Wednesday, April 07, 2010

Quintessential Winwood

If Steve Winwood sat down and composed a resumé, for certain it would look more like a book manuscript, or one of those call center account learning manuals. Think of it.

The Spencer Davis Group with brother Muff at the tender age of 14.
Co-wrote the classics "I'm A Man," and "Gimme Some Lovin'"
Left SDG to form Traffic, with (the late) Jim Capaldi, Dave Mason and Chris Wood.
Did a one-off group with Eric Clapton, as Eric Clapton's Powerhouse.
Backed up stellar musicians like Joe Cocker (that's him playing the organ on JC's excellent take of the Beatles' "With A Little Help From My Friends), and Toots & The Maytals, as well as on the Howlin' Wolf Sessions.
Formed the brilliant, yet shortlived Blind Faith, with Clapton, Ginger Baker and Ric Grech, then Ginger Bakers Airforce. A brief Traffic reunion ensued, which imploded due to artistic differences, which led Stevie Boy to go the solo route in 1977.
Which brings us up to speed.. so far.

Steve Winwood's unique rise to rock stardom was not one fueled by its glitz and glamor, but rather with its distinct and quintessential musicianship. Whoever it was that Winwood would be performing with, whether as the forerunner, or as backup; chances are, it was nothing short of brilliant.

The new decade seemed to have spelled impending doom for most aging rockers, but Steve Winwood saw his renaissance with Arc Of A Diver.
Taken within the context of his heavy roots in the Blues and R&B-inspired rock, Arc is not exactly the epitome of these influences, rather an evolved offshoot, wherein Winwood conjures an all-new, all-encompassing hybrid, turning something aged (as opposed to old) into something new and refreshing.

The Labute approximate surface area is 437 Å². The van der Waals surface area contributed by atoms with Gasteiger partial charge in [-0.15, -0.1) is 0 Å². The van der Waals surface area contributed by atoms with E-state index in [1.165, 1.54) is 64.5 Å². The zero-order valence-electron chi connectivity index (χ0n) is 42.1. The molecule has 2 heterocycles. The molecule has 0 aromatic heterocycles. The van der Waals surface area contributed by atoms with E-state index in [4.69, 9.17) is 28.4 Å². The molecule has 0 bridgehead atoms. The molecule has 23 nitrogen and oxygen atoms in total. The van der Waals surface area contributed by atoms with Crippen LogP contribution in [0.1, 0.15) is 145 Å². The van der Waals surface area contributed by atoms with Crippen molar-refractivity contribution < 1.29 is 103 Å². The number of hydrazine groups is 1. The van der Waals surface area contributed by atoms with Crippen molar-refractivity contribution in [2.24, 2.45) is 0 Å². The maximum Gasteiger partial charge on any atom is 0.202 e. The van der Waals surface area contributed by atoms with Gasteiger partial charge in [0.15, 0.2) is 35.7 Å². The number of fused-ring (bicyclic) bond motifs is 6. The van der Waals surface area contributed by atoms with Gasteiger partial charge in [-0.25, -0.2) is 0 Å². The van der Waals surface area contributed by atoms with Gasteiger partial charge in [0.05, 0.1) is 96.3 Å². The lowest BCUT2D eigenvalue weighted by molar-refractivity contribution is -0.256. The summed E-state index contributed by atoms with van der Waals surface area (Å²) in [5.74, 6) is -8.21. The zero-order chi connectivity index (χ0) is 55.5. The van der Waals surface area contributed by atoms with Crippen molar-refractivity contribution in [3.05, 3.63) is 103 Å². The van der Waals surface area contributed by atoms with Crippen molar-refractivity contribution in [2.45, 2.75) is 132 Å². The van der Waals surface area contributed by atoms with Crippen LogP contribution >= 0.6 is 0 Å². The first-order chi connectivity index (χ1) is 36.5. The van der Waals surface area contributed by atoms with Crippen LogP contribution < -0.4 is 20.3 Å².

Arc Of A Diver is Steve Winwood's finest solo work; literally, as well as objectively. After all, he did play all the instruments, engineering and mixing chores notwithstanding. The breakthrough single "While You See A Chance," in so many words, soared. Its lifting synth intro, awash with melancholic overtones and a sense of hope, helped bring the song as high as #7 on the Billboard Charts.
The title track is a celebration of love, its pitfalls and protestations, yet holding hope near, in the face of jealousy and doubt.
Album tracks are exemplary (the spritely "Spanish Dancer" and brooding "Night Train"), worthy of note. It's certainly a step up from where he left off on Talking Back To The Night.
Uplifting. Inspirational.
Winwood par excellance.


Blogger spanx said...

BUT JEALOUS NIGHT AND ALL HER SECRET CHORDS.... thirty years later, those lyrics still randomly pop into my mind on a very regular monthly basis :)

6:52 PM  

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